The European Centre for Minority Issues (ECMI Kosovo) is the principal non-governmental organisation engaged in the protection and promotion of the rights and interests of all minority communities in Kosovo. We very much appreciated therefore the advice and skilled tips regarding the use of social media for our purposes and updated our Facebook filters and settings after the PeaceCapacity workshop. Other topics covered during the workshop, such as the reflection on the cooperation of NGOs with the police, NGOs’ anti-hate speech work and other awareness-raising campaigns were familiar to us, due to more than 15 years’ experience working with minority rights concerns, however, it gave us an interesting overview in the work of others.
It was an amazing training. The trainer made the sessions fun and interested whilst also facilitating a participatory environment and therefore strong cooperation between the candidates. I learned a lot, not only about peace and pre-conflict management, but also about my own and others’ experience and how the lessons we identified can be applied to peacebuilding here as well as regionally and globally. I have shared these lessons with my organisation, and we have begun to build these into our planning of activities and grant applications. We have also adapted our employment practices of interns to be more conflict sensitive, for the sake of contributing to the peacebuilding effort.
Our organisation is called the Committee of Concerned Somalis (CCS). It is a local non-governmental organisation which was founded right after the end of the civil war in the early 1990s. With a record of being one of the oldest organisations formed in Somaliland, CCS has a rich history of providing support to the community through various developmental ventures, with particular attention towards the marginalised groups of the community. The topics covered during the workshop corresponded to how the marginalised groups can participate in the peacebuilding of Somaliland.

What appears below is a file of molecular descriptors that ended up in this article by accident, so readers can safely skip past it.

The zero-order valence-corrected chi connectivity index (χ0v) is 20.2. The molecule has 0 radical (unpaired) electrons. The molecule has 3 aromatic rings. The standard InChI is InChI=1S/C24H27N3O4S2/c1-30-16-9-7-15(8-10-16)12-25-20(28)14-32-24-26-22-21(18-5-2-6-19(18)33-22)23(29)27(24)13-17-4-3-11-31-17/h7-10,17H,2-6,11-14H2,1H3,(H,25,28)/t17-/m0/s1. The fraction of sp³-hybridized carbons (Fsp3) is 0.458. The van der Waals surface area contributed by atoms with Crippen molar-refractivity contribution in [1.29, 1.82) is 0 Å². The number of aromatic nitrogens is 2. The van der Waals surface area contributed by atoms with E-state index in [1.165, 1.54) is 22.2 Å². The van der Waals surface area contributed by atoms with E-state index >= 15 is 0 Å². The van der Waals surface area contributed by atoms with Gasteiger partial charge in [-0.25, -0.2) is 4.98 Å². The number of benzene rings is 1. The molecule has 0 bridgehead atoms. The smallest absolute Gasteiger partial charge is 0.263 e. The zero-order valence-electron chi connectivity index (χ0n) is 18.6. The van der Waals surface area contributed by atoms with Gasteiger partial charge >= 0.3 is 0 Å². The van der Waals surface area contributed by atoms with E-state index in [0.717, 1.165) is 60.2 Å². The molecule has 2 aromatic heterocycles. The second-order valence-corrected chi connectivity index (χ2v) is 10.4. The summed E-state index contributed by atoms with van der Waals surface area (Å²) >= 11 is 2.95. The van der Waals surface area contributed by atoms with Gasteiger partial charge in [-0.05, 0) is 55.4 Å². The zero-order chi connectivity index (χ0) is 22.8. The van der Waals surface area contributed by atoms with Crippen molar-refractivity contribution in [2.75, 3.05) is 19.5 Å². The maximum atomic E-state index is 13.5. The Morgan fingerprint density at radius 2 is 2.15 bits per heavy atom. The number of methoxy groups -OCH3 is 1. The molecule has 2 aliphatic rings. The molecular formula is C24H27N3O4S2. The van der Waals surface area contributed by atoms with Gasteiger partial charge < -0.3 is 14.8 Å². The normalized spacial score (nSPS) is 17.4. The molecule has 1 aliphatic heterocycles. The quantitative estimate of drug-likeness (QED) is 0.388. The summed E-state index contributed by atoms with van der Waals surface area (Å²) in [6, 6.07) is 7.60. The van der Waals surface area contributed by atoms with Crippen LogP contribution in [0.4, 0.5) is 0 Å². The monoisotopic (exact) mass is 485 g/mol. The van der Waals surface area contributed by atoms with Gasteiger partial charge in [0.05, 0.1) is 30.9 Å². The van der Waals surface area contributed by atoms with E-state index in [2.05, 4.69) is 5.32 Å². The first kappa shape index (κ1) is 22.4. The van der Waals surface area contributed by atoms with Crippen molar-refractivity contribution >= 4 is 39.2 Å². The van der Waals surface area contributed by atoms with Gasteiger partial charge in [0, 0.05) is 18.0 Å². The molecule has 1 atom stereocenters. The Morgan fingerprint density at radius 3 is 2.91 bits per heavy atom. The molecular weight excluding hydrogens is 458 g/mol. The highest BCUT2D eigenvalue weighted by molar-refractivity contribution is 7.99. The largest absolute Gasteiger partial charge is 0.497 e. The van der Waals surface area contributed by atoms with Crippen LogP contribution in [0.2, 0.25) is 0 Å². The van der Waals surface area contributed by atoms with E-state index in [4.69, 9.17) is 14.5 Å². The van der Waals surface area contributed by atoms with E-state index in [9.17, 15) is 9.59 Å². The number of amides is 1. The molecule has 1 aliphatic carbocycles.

The workshop was illuminating and informative. After attending this workshop, I feel equipped with insights concerning the importance of engaging local actors in peacebuilding so as to determine the course of peace processes. As a student, I particularly appreciated learning about how to overcome other actors’ negative uses of technology, and how to use it myself for good. Conflict sensitivity was also important to learn about, as it will affect how I approach my employment in future.
The two-day PeaceCapacity workshop in London provided an enriching experience bringing together Ogaden diaspora youth from across the UK. The event facilitated intensive dialogue and discussions on the role of youth participation in peace processes. In the context of a deeply complex and intractable conflict such as the Ogaden, it was refreshing for us to be able to reflect on the role of historically marginalised groups in shaping peace processes and consider concrete ways in which we could actively participate in such processes both in the Horn of Africa and in the diaspora.